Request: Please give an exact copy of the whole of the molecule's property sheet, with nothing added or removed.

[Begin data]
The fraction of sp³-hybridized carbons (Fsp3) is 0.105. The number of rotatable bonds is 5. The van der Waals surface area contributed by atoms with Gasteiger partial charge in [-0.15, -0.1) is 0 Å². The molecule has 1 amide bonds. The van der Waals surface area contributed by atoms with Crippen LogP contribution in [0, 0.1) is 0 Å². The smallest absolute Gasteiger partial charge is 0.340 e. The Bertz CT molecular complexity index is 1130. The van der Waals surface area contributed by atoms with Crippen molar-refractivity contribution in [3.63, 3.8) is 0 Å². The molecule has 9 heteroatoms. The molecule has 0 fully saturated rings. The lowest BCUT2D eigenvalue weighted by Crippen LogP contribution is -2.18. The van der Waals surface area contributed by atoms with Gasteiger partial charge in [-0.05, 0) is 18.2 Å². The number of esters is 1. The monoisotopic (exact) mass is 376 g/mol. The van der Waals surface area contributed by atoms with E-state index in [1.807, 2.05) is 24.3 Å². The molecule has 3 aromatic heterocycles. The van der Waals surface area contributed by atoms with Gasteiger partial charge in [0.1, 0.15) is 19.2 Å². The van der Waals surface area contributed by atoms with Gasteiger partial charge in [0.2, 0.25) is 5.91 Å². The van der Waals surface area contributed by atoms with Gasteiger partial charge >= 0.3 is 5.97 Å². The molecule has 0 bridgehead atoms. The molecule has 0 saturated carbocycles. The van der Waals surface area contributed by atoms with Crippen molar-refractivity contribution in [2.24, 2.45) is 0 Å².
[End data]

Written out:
The fraction of sp³-hybridized carbons (Fsp3) is 0.105. The number of rotatable bonds is 5. The van der Waals surface area contributed by atoms with Gasteiger partial charge in [-0.15, -0.1) is 0 Å². The molecule has 1 amide bonds. The van der Waals surface area contributed by atoms with Crippen LogP contribution in [0, 0.1) is 0 Å². The smallest absolute Gasteiger partial charge is 0.340 e. The Bertz CT molecular complexity index is 1130. The van der Waals surface area contributed by atoms with Crippen molar-refractivity contribution in [3.63, 3.8) is 0 Å². The molecule has 9 heteroatoms. The molecule has 0 fully saturated rings. The lowest BCUT2D eigenvalue weighted by Crippen LogP contribution is -2.18. The van der Waals surface area contributed by atoms with Gasteiger partial charge in [-0.05, 0) is 18.2 Å². The number of esters is 1. The monoisotopic (exact) mass is 376 g/mol. The van der Waals surface area contributed by atoms with E-state index in [1.807, 2.05) is 24.3 Å². The molecule has 3 aromatic heterocycles. The van der Waals surface area contributed by atoms with Gasteiger partial charge in [0.1, 0.15) is 19.2 Å². The van der Waals surface area contributed by atoms with Gasteiger partial charge in [0.2, 0.25) is 5.91 Å². The van der Waals surface area contributed by atoms with Gasteiger partial charge >= 0.3 is 5.97 Å². The molecule has 0 bridgehead atoms. The molecule has 0 saturated carbocycles. The van der Waals surface area contributed by atoms with Crippen molar-refractivity contribution in [2.24, 2.45) is 0 Å².